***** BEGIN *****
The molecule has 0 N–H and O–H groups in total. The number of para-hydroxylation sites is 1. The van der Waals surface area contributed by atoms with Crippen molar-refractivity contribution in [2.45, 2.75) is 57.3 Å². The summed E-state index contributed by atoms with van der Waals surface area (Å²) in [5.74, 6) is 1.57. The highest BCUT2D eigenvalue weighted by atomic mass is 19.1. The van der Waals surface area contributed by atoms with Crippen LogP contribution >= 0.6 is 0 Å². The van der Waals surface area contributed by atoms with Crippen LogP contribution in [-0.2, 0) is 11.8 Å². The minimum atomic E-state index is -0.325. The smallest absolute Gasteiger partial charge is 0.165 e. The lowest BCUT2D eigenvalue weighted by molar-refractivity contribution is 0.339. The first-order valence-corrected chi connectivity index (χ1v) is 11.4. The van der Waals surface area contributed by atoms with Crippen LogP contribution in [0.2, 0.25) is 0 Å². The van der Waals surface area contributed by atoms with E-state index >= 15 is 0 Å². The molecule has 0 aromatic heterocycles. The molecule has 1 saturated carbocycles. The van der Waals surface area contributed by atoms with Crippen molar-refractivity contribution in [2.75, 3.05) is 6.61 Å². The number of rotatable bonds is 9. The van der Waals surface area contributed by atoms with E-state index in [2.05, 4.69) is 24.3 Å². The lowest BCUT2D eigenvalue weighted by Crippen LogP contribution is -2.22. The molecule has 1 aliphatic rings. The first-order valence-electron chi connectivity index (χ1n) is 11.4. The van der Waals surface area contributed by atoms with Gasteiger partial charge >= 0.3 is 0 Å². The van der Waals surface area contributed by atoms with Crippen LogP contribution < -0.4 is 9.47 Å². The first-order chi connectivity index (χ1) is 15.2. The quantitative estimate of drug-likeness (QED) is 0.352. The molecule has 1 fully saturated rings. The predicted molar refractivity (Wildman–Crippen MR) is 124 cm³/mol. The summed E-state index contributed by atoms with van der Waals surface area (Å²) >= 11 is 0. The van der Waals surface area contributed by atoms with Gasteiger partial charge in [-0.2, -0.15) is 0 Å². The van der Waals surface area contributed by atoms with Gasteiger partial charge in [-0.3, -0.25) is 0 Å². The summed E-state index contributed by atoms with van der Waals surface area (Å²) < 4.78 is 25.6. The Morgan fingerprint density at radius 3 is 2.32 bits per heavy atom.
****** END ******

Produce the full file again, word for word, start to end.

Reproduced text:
The molecule has 0 N–H and O–H groups in total. The number of para-hydroxylation sites is 1. The van der Waals surface area contributed by atoms with Crippen molar-refractivity contribution in [2.45, 2.75) is 57.3 Å². The summed E-state index contributed by atoms with van der Waals surface area (Å²) in [5.74, 6) is 1.57. The highest BCUT2D eigenvalue weighted by atomic mass is 19.1. The van der Waals surface area contributed by atoms with Crippen LogP contribution >= 0.6 is 0 Å². The van der Waals surface area contributed by atoms with Crippen LogP contribution in [-0.2, 0) is 11.8 Å². The minimum atomic E-state index is -0.325. The smallest absolute Gasteiger partial charge is 0.165 e. The lowest BCUT2D eigenvalue weighted by molar-refractivity contribution is 0.339. The first-order valence-corrected chi connectivity index (χ1v) is 11.4. The van der Waals surface area contributed by atoms with Crippen LogP contribution in [0.2, 0.25) is 0 Å². The van der Waals surface area contributed by atoms with E-state index >= 15 is 0 Å². The molecule has 0 aromatic heterocycles. The molecule has 1 saturated carbocycles. The van der Waals surface area contributed by atoms with Crippen molar-refractivity contribution in [2.75, 3.05) is 6.61 Å². The number of rotatable bonds is 9. The van der Waals surface area contributed by atoms with E-state index in [2.05, 4.69) is 24.3 Å². The lowest BCUT2D eigenvalue weighted by Crippen LogP contribution is -2.22. The molecule has 1 aliphatic rings. The first-order valence-electron chi connectivity index (χ1n) is 11.4. The van der Waals surface area contributed by atoms with Gasteiger partial charge >= 0.3 is 0 Å². The van der Waals surface area contributed by atoms with Crippen LogP contribution < -0.4 is 9.47 Å². The first-order chi connectivity index (χ1) is 15.2. The quantitative estimate of drug-likeness (QED) is 0.352. The molecule has 1 fully saturated rings. The predicted molar refractivity (Wildman–Crippen MR) is 124 cm³/mol. The summed E-state index contributed by atoms with van der Waals surface area (Å²) >= 11 is 0. The van der Waals surface area contributed by atoms with Gasteiger partial charge in [-0.2, -0.15) is 0 Å². The van der Waals surface area contributed by atoms with Gasteiger partial charge in [-0.3, -0.25) is 0 Å². The summed E-state index contributed by atoms with van der Waals surface area (Å²) < 4.78 is 25.6. The Morgan fingerprint density at radius 3 is 2.32 bits per heavy atom.